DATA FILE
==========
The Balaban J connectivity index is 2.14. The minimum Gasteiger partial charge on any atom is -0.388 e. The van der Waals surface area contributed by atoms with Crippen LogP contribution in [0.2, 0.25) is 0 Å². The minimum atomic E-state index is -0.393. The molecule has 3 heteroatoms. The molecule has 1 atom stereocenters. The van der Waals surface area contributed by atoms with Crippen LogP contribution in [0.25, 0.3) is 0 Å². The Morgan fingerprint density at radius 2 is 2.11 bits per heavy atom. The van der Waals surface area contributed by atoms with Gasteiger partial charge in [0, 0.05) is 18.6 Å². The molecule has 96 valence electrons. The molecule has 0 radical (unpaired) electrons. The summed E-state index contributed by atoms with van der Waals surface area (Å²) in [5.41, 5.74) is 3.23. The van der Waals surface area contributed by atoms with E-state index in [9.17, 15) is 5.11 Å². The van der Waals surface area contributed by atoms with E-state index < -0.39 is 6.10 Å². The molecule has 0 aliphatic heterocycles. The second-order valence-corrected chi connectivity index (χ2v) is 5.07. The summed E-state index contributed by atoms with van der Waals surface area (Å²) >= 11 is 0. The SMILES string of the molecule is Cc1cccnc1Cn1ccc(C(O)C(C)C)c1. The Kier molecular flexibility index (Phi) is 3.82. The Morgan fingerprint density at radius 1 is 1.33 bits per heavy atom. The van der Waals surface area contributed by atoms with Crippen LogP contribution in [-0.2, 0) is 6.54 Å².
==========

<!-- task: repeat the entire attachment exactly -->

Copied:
The Balaban J connectivity index is 2.14. The minimum Gasteiger partial charge on any atom is -0.388 e. The van der Waals surface area contributed by atoms with Crippen LogP contribution in [0.2, 0.25) is 0 Å². The minimum atomic E-state index is -0.393. The molecule has 3 heteroatoms. The molecule has 1 atom stereocenters. The van der Waals surface area contributed by atoms with Crippen LogP contribution in [0.25, 0.3) is 0 Å². The Morgan fingerprint density at radius 2 is 2.11 bits per heavy atom. The van der Waals surface area contributed by atoms with Gasteiger partial charge in [0, 0.05) is 18.6 Å². The molecule has 96 valence electrons. The molecule has 0 radical (unpaired) electrons. The summed E-state index contributed by atoms with van der Waals surface area (Å²) in [5.41, 5.74) is 3.23. The van der Waals surface area contributed by atoms with E-state index in [9.17, 15) is 5.11 Å². The van der Waals surface area contributed by atoms with E-state index < -0.39 is 6.10 Å². The molecule has 0 aliphatic heterocycles. The second-order valence-corrected chi connectivity index (χ2v) is 5.07. The summed E-state index contributed by atoms with van der Waals surface area (Å²) >= 11 is 0. The SMILES string of the molecule is Cc1cccnc1Cn1ccc(C(O)C(C)C)c1. The Kier molecular flexibility index (Phi) is 3.82. The Morgan fingerprint density at radius 1 is 1.33 bits per heavy atom. The van der Waals surface area contributed by atoms with Crippen LogP contribution in [-0.2, 0) is 6.54 Å².